Fighting Spam With Neighborhood Watch

April 18th, 2007

I thought I’d update folks on the progress of Neighborhood Watch and the state of spam on 43 Things. A little history is likely in order.

Neighborhood Watch was born when we realized that the vibrant internet community of 43 Things users working on goals and communing with one another in a non-commerical, non-spammy way was in jeopardy. Todd and I were spending our weekends closing hundreds of spam and commercial accounts. It started as a few per day and ended up being over a hundred a day and was on an ever increasing growth pattern. This became an unmanageable task and threatened to erode the spirit and community of the site. We even found a search engine optimization company (aimed at gaming internet search results) selling reports on how to spam 43 Things. This clearly had to stop.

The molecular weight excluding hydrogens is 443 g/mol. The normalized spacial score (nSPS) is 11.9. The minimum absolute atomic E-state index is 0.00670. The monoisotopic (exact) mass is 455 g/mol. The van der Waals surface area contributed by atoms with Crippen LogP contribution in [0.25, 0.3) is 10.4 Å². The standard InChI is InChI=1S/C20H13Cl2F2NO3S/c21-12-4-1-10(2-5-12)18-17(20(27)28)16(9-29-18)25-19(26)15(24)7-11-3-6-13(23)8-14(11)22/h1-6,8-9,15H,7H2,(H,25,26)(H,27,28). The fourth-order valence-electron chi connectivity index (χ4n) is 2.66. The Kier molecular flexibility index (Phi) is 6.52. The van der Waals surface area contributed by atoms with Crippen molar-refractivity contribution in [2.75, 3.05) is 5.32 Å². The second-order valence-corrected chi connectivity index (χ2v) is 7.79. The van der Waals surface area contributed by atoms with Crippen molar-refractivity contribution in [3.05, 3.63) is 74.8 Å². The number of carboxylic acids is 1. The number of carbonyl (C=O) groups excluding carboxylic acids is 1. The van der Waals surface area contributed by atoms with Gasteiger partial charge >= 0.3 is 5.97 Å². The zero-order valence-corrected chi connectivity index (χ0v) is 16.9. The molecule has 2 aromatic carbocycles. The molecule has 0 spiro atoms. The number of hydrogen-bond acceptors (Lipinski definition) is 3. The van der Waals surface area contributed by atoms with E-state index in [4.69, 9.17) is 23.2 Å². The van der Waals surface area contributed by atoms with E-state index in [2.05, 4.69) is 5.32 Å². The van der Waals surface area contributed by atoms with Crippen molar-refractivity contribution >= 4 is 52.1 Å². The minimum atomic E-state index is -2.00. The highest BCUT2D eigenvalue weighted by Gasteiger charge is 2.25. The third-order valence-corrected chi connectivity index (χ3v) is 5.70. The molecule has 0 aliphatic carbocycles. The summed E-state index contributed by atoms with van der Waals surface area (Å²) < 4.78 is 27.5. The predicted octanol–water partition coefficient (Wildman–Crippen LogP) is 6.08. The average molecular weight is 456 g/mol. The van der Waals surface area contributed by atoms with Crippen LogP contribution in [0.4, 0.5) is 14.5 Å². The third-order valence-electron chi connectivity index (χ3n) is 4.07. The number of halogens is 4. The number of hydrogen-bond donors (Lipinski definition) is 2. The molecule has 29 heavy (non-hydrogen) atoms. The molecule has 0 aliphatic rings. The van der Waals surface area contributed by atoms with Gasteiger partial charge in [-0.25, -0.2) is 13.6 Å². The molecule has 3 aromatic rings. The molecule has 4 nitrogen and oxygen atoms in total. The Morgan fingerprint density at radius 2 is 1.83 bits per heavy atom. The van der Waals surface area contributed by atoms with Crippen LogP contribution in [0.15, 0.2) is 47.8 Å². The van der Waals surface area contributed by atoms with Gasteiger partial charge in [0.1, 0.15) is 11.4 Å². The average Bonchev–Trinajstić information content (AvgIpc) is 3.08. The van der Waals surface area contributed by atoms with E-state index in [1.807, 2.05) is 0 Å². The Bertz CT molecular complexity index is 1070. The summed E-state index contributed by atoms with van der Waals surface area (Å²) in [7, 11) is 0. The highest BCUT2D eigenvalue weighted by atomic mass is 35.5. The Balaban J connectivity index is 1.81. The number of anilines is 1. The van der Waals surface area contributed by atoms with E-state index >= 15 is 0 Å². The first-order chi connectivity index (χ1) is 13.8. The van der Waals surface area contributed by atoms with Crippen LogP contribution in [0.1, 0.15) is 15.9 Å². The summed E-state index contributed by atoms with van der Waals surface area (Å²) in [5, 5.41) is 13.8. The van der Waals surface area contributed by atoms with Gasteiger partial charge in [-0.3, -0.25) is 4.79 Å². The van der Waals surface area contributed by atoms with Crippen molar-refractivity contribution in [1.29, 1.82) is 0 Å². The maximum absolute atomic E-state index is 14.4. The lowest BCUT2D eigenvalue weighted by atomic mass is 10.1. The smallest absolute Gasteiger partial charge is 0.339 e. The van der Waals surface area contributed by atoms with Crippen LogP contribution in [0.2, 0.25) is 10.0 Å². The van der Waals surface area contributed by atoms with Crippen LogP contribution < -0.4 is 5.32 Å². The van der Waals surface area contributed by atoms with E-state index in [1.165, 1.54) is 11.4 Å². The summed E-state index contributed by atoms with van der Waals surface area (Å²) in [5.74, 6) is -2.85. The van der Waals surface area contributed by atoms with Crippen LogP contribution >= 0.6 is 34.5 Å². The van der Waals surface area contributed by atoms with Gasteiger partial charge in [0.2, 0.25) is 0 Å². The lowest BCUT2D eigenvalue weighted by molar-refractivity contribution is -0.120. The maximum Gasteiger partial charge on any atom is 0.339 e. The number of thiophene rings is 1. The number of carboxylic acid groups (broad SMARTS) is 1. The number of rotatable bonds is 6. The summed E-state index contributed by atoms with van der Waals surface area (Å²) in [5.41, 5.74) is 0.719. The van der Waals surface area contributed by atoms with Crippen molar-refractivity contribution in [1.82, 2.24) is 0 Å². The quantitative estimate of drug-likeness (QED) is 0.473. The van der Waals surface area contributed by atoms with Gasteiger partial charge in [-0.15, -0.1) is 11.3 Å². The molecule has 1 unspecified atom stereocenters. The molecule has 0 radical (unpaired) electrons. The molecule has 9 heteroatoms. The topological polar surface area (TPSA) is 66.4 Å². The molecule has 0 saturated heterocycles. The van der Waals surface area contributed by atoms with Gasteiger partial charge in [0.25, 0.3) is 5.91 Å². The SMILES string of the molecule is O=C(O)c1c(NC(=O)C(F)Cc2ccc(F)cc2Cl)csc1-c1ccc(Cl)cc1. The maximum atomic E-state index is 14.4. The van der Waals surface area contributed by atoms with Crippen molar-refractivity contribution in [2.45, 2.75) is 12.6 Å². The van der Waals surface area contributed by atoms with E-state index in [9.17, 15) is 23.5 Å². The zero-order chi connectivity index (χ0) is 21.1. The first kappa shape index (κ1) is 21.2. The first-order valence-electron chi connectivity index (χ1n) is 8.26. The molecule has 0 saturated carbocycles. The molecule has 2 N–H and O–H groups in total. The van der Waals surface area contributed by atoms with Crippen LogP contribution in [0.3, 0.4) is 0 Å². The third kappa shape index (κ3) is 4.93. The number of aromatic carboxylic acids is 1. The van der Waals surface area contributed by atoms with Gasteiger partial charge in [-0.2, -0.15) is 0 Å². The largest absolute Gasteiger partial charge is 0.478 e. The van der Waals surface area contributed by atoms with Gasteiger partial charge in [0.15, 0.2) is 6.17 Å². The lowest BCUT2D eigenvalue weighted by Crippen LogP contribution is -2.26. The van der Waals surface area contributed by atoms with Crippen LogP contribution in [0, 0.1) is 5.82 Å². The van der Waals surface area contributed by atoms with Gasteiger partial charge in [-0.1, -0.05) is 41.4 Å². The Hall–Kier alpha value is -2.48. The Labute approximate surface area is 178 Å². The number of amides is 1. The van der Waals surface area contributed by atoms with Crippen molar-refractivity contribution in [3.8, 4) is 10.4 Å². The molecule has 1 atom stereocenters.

In attacking a problem of this scale, we knew we’d have to turn to our community of users and a few automated tools. Enter Neighborhood Watch and automated spam-catching scripts such as Robotcop and Robotscout. Since Neighborhood Watch debuted, we’ve defeated more than 3,000 spam accounts set up to prey on 43 Things. We’ve also nuked a few dozen creeps and miscreants. Along the way, we’ve had just 2 errors – which happened to the same account. This problem was a result of another user misusing the tools, not a problem with the system itself. Since then, we’ve added additional controls to avoid user abuse of the tool.

Yesterday we ran into another error in the Robotcop and Robotscout spam-catching scripts. This error mistakenly flagged lots of good, long standing users. We fixed the bug this morning (although we do expect false positives to continue). But that error seems to have raised a number of questions, so here are some more details about Neighborhood Watch: